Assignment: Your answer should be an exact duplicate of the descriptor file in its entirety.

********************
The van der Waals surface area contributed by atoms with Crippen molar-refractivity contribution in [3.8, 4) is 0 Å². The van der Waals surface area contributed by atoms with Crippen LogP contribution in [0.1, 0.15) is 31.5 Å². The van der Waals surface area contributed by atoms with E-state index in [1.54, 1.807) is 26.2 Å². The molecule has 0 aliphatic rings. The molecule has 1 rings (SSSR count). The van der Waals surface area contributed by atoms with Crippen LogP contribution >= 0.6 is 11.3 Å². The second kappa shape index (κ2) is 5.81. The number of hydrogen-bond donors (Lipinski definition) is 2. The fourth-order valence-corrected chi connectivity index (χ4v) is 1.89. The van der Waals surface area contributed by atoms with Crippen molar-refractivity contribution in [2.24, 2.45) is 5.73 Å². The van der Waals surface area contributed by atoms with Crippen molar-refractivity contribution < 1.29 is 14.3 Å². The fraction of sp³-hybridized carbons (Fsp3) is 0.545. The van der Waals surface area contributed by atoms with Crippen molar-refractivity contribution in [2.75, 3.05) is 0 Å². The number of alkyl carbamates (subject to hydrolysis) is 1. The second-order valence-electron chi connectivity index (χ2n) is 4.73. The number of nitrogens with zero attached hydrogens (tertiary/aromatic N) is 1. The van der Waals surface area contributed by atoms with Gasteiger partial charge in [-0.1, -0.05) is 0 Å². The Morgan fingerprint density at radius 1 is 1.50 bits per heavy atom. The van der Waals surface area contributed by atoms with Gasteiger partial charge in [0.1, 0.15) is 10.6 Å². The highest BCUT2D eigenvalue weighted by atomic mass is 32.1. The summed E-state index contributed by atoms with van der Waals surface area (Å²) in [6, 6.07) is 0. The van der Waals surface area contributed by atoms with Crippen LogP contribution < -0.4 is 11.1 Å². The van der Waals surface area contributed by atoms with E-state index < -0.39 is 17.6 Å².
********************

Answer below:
The van der Waals surface area contributed by atoms with Crippen molar-refractivity contribution in [3.8, 4) is 0 Å². The van der Waals surface area contributed by atoms with Crippen LogP contribution in [0.1, 0.15) is 31.5 Å². The van der Waals surface area contributed by atoms with E-state index in [1.54, 1.807) is 26.2 Å². The molecule has 0 aliphatic rings. The molecule has 1 rings (SSSR count). The van der Waals surface area contributed by atoms with Crippen LogP contribution >= 0.6 is 11.3 Å². The second kappa shape index (κ2) is 5.81. The number of hydrogen-bond donors (Lipinski definition) is 2. The fourth-order valence-corrected chi connectivity index (χ4v) is 1.89. The van der Waals surface area contributed by atoms with Crippen molar-refractivity contribution in [2.24, 2.45) is 5.73 Å². The van der Waals surface area contributed by atoms with Crippen molar-refractivity contribution < 1.29 is 14.3 Å². The fraction of sp³-hybridized carbons (Fsp3) is 0.545. The van der Waals surface area contributed by atoms with Crippen molar-refractivity contribution in [2.75, 3.05) is 0 Å². The number of alkyl carbamates (subject to hydrolysis) is 1. The second-order valence-electron chi connectivity index (χ2n) is 4.73. The number of nitrogens with zero attached hydrogens (tertiary/aromatic N) is 1. The van der Waals surface area contributed by atoms with Gasteiger partial charge in [-0.1, -0.05) is 0 Å². The Morgan fingerprint density at radius 1 is 1.50 bits per heavy atom. The van der Waals surface area contributed by atoms with Gasteiger partial charge in [0.1, 0.15) is 10.6 Å². The highest BCUT2D eigenvalue weighted by atomic mass is 32.1. The summed E-state index contributed by atoms with van der Waals surface area (Å²) in [6, 6.07) is 0. The van der Waals surface area contributed by atoms with Crippen LogP contribution < -0.4 is 11.1 Å². The van der Waals surface area contributed by atoms with E-state index < -0.39 is 17.6 Å².